Lecture on Cosmology and Religion at the University of Alabama by Stephen Barr, Ph.D., Professor of Particle Physics, University of Delaware.

Stephen Barr, “Much Ado about Nothing: Stephen Hawking and the Self-Creating Universe,” “First Things”

Stephen Barr, The Design of Evolution “First Things”

Stephen Barr, Modern Physics and Ancient Faith. 2003: University of Notre Dame Press.

C.S. Lewis, Mere Christianity.

C.S. Lewis, The Problem of Pain.

Choice after Conversion: “O Wretched Man!”

I’ve often wondered why, after conversion, I still faced the desire to sin. I won’t claim to have arrived at a satisfactory conclusion, but I recalled this sermon I preached back in 2007. To this point, it remains the best explanation I’ve managed on the topic.

You can find the series on Romans here.

SERIES ON ROMANS:
O WRETCHED MAN!

Scripture reading: Romans 7:1-12.
Sermon text: Romans 7:13-25.

“Heaven is not the goal; it’s the destination…. The goal of Christianity is spiritual transformation into Christlikeness.” Todd Hunter, Bishop-elect for The Anglican Mission in the Americas, founding pastor of Holy Trinity Anglican Church in Costa Mesa, CA, quoted in “Christianity Today,” October 2009

I read the quote above this week and thought it fit exactly the words of St. Paul in Romans chapter 7. Transgression and rebellion; justification; grace. As we’ve read St. Paul’s letter to the Romans, we’ve read his explanation of human rebellion against God; how God used Abraham to bless the nations, first through the nation of Israel and then through Jesus, the only-begotten Son of God; and, that through the death and resurrection of Jesus, we are justified before God and have peace with our Creator. For many people, the question after our justification becomes, “Now what?” When we receive grace from God instead of justice, should something happen in our lives? What happens next?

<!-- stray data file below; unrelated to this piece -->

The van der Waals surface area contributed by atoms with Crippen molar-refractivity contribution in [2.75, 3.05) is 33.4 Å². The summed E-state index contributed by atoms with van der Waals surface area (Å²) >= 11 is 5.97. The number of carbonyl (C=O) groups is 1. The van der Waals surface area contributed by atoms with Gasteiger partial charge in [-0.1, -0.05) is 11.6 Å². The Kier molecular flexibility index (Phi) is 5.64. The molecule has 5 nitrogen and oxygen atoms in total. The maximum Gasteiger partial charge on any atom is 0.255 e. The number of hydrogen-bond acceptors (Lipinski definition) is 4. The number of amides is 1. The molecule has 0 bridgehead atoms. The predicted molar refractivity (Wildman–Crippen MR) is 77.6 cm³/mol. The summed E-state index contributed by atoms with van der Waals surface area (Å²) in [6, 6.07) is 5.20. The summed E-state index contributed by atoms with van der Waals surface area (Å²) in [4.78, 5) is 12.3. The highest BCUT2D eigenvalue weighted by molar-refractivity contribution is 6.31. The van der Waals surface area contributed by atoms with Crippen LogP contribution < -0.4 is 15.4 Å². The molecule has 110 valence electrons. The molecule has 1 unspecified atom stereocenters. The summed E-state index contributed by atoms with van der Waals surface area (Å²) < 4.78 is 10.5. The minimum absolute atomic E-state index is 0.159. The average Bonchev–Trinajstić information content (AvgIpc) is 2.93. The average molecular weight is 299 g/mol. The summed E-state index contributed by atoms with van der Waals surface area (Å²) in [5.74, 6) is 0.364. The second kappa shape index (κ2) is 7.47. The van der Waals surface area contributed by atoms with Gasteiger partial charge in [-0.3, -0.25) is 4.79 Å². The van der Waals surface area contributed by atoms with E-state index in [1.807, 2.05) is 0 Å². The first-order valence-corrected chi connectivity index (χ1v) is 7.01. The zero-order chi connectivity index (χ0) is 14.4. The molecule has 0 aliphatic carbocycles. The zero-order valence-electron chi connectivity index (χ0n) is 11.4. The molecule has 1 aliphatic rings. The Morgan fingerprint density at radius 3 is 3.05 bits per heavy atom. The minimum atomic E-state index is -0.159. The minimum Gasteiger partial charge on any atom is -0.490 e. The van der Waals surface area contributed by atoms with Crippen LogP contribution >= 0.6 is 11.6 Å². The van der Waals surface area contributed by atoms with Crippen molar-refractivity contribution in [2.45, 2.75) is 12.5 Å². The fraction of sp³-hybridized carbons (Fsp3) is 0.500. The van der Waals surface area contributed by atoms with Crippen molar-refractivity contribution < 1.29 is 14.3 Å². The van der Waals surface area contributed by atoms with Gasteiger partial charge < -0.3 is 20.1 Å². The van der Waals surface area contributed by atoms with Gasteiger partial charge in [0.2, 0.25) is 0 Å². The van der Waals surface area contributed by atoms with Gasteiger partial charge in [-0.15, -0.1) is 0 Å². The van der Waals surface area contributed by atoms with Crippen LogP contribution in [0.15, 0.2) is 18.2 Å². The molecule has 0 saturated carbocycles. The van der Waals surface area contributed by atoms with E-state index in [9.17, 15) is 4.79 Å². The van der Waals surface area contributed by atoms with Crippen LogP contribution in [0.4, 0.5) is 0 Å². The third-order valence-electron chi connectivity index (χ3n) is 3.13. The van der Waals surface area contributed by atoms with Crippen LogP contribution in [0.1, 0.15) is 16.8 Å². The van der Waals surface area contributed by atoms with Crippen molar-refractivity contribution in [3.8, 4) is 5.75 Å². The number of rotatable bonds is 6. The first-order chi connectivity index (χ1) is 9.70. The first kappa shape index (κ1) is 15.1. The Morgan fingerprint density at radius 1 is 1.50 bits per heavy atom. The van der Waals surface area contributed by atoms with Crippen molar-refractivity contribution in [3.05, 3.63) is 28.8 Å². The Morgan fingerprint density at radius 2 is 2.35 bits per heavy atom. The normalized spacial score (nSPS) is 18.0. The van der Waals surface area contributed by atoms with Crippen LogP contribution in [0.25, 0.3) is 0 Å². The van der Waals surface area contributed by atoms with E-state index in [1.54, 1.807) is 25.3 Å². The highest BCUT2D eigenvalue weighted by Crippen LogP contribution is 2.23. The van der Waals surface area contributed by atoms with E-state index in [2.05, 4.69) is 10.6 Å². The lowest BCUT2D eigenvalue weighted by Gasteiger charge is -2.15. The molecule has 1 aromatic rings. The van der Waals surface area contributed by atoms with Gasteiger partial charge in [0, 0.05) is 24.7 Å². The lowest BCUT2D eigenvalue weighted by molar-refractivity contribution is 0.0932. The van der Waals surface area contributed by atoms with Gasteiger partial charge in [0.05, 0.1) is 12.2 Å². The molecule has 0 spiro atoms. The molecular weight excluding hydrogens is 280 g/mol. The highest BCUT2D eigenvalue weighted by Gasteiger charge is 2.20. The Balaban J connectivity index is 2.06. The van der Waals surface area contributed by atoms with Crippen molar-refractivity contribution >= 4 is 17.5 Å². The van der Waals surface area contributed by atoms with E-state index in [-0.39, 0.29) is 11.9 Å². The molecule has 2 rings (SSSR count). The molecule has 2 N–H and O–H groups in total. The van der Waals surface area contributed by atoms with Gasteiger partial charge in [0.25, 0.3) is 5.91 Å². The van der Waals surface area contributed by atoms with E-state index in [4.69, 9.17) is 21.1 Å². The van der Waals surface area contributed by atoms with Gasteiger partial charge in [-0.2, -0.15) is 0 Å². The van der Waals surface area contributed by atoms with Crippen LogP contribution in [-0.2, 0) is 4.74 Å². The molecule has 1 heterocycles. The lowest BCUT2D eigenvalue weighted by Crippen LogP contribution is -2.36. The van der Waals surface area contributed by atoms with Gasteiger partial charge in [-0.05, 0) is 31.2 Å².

St. Paul had already explained to the Romans that the Law of Moses had guided Israel in its own covenant with God. Unfortunately, many Jews mistook the Law as a means of separating themselves from other nations rather than as guide to their calling as a holy nation. The Law that should have distinguished God’s people instead led to their condemnation when they broke it.

In chapter 7, St. Paul continued his discussion of the Law and its shortcomings. Many Jews in the early Church continued to adhere to the Law and tried to insist that Gentile believers do so as well. St. Paul gave his readers great news: When we died to sin through our faith and baptism in Christ, we also died to our obligation to the Law. Although believers may continue to struggle daily in a sinful world, we rest in the assurance of our new lives in Jesus Christ.